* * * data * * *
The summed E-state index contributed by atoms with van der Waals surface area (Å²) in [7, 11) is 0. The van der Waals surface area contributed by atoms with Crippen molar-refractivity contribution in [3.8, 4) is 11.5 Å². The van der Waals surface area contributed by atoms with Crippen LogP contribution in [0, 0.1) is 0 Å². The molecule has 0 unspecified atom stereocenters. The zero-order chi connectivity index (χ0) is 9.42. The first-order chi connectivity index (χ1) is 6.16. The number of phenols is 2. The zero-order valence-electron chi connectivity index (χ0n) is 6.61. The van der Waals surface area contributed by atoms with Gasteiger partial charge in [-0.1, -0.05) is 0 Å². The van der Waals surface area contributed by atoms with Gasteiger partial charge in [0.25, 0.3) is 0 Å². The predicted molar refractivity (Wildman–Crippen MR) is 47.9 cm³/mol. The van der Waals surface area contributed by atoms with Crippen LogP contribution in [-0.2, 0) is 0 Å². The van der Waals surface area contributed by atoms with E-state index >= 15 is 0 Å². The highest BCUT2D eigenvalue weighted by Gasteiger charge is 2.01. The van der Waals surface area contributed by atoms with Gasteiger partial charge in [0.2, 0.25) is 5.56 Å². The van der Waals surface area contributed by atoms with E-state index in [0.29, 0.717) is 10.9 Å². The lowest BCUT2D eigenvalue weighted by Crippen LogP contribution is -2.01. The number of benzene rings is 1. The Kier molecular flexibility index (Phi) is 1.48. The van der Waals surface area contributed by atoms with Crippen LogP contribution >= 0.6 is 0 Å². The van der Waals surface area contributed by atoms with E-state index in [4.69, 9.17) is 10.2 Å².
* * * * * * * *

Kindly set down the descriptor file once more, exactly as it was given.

The summed E-state index contributed by atoms with van der Waals surface area (Å²) in [7, 11) is 0. The van der Waals surface area contributed by atoms with Crippen molar-refractivity contribution in [3.8, 4) is 11.5 Å². The van der Waals surface area contributed by atoms with Crippen LogP contribution in [0, 0.1) is 0 Å². The molecule has 0 unspecified atom stereocenters. The zero-order chi connectivity index (χ0) is 9.42. The first-order chi connectivity index (χ1) is 6.16. The number of phenols is 2. The zero-order valence-electron chi connectivity index (χ0n) is 6.61. The van der Waals surface area contributed by atoms with Gasteiger partial charge in [-0.1, -0.05) is 0 Å². The van der Waals surface area contributed by atoms with Gasteiger partial charge in [0.25, 0.3) is 0 Å². The predicted molar refractivity (Wildman–Crippen MR) is 47.9 cm³/mol. The van der Waals surface area contributed by atoms with Crippen LogP contribution in [-0.2, 0) is 0 Å². The van der Waals surface area contributed by atoms with E-state index >= 15 is 0 Å². The highest BCUT2D eigenvalue weighted by Gasteiger charge is 2.01. The van der Waals surface area contributed by atoms with Gasteiger partial charge in [0.2, 0.25) is 5.56 Å². The van der Waals surface area contributed by atoms with E-state index in [0.29, 0.717) is 10.9 Å². The lowest BCUT2D eigenvalue weighted by Crippen LogP contribution is -2.01. The number of benzene rings is 1. The Kier molecular flexibility index (Phi) is 1.48. The van der Waals surface area contributed by atoms with Crippen LogP contribution >= 0.6 is 0 Å². The van der Waals surface area contributed by atoms with E-state index in [4.69, 9.17) is 10.2 Å².